Developing the workforce to improve serious illness care


By Turner West

The shortcomings of the U.S. healthcare delivery system in meeting the needs of the seriously ill and their families is well documented. Seriously ill patients often experience intractable pain; bothersome symptoms; exacerbation in anxiousness, confusion, and helplessness; emotional, psychological, spiritual and existential pain; isolation and loneliness. Moreover, rather than providing relief from suffering, our healthcare delivery system often adds to the burden.

Recently, The Harvard T.H. Chan School of Public Health, the New York Times, and the Commonwealth Fund surveyed almost 1,500 Americans with serious illness and their caregivers and asked about experiences with the healthcare delivery system.

The responses show a healthcare system that is fragmented, expensive and burdensome. Respondents described receiving conflicting information on prognosis and treatment recommendations; duplicative tests and diagnostic procedures; receiving medical care discordant with goals, preferences, and values; and difficulty paying medical bills.

Improvements Being Made

While our healthcare delivery system continues to fail the seriously ill, improvements are being made. Specifically, the appreciable increase in palliative care services has been shown to dramatically improve the quality of life of seriously ill patients and their families. The Center to Advance Palliative Care defines palliative care as follows:

Palliative care, and the medical sub-specialty of palliative medicine, is specialized medical care for people living with serious illness. It focuses on providing relief from the symptoms and stress of a serious illness. The goal is to improve quality of life for both the patient and the family.

Numerous studies show expert palliative care teams reduce pain and symptom burdens, enhance the quality of life of the patient and family, increase advance care planning, and diminish non-beneficial utilization of healthcare services.

Ensuring Access

Bluegrass Care Navigators understands that patients, their families, referral sources, and partner organizations value our clinician’s expertise in pain and symptom management and ability to conduct skilled conversations about prognosis and goals of care.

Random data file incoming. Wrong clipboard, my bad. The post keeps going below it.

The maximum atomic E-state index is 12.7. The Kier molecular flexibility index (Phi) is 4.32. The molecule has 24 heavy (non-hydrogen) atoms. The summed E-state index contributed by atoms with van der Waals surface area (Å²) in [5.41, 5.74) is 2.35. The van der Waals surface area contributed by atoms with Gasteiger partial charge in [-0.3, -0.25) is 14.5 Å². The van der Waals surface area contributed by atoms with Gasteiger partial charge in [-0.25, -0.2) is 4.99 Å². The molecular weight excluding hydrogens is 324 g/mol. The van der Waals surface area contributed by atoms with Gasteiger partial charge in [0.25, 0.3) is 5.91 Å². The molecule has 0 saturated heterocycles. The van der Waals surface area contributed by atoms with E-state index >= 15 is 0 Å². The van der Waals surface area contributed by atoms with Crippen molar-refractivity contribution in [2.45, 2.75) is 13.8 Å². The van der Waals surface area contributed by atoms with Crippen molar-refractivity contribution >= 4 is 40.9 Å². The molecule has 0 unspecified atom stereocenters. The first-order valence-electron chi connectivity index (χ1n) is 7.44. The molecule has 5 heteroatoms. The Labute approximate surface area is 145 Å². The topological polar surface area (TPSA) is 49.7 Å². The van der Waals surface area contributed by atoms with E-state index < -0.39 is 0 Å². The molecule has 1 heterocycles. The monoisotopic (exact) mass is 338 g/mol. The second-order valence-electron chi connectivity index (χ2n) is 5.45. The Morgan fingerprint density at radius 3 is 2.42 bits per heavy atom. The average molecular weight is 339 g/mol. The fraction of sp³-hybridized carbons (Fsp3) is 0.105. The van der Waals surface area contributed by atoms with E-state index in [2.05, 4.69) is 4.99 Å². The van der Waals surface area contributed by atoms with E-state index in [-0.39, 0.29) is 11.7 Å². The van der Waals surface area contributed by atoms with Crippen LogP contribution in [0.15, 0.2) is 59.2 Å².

In order to ensure our clinical teams are providing the highest quality palliative care, we set the following expectations:

  • 100 percent of physicians are board-certified or board eligible in hospice and palliative medicine.
  • 100 percent of nurses have advanced certification in hospice and palliative care or receive the designation in pain management through the Center to Advance Palliative Care.
  • 100 percent of social workers and chaplains have advanced certification in hospice and palliative care or receive designation in communication skills through the Center to Advance Palliative Care.

While Bluegrass Care Navigators is committed to increasing access to specialist level palliative care, there will not be enough palliative specialists to meet the growing number of seriously ill patients. More must be done to improve the skills of all clinicians encountering seriously ill individuals.

Enhancing Training and Education

In 2014, the Institute of Medicine released a report titled, Dying in America: Improving Quality and Honoring Individual Preferences Near End of Life. This consensus report included a range of key recommendations to improve serious illness care including a call to enhance the palliative care skills of the healthcare workforce.

Among these recommendations, the report urged that “educational institutions, professional societies, accrediting organizations, certifying bodies, healthcare organizations and medical centers take measures to increase the number of palliative care specialists and support the knowledge base of all clinicians caring for seriously ill persons.”

To improve the primary palliative care skills for all clinicians encountering seriously ill persons, the Center to Advance Palliative Care created an incredibly rich and engaging online curriculum on pain and symptom management and communication skills.

Healthcare organizations and academic institutions should consider investing in improving the primary palliative care skills of their workforce and students as high-quality curriculum are readily accessible.

-Turner West is associate vice president of Health Policy and director of the Palliative Care Leadership Center at Bluegrass Care Navigators.